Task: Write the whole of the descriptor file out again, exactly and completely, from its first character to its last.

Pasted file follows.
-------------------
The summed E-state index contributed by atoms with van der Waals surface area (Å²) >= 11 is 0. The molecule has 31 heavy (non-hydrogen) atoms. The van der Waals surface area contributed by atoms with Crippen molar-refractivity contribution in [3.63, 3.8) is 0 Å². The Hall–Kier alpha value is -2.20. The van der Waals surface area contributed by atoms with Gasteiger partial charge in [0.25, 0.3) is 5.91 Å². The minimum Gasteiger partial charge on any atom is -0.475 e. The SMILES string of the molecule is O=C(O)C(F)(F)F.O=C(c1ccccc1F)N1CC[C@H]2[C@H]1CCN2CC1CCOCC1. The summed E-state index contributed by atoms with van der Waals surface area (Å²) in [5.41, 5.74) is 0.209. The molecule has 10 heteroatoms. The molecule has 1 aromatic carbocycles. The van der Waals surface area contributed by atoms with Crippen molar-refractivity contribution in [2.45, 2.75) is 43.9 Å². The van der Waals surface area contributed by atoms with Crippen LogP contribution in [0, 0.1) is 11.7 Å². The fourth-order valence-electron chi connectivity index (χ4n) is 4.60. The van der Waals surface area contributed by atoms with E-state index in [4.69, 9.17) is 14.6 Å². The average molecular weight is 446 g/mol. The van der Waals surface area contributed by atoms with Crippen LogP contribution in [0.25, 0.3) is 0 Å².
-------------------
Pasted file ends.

The summed E-state index contributed by atoms with van der Waals surface area (Å²) >= 11 is 0. The molecule has 31 heavy (non-hydrogen) atoms. The van der Waals surface area contributed by atoms with Crippen molar-refractivity contribution in [3.63, 3.8) is 0 Å². The Hall–Kier alpha value is -2.20. The van der Waals surface area contributed by atoms with Gasteiger partial charge in [0.25, 0.3) is 5.91 Å². The minimum Gasteiger partial charge on any atom is -0.475 e. The SMILES string of the molecule is O=C(O)C(F)(F)F.O=C(c1ccccc1F)N1CC[C@H]2[C@H]1CCN2CC1CCOCC1. The summed E-state index contributed by atoms with van der Waals surface area (Å²) in [5.41, 5.74) is 0.209. The molecule has 10 heteroatoms. The molecule has 1 aromatic carbocycles. The van der Waals surface area contributed by atoms with Crippen molar-refractivity contribution in [2.45, 2.75) is 43.9 Å². The van der Waals surface area contributed by atoms with Crippen LogP contribution in [0, 0.1) is 11.7 Å². The fourth-order valence-electron chi connectivity index (χ4n) is 4.60. The van der Waals surface area contributed by atoms with E-state index in [4.69, 9.17) is 14.6 Å². The average molecular weight is 446 g/mol. The van der Waals surface area contributed by atoms with Crippen LogP contribution in [0.25, 0.3) is 0 Å².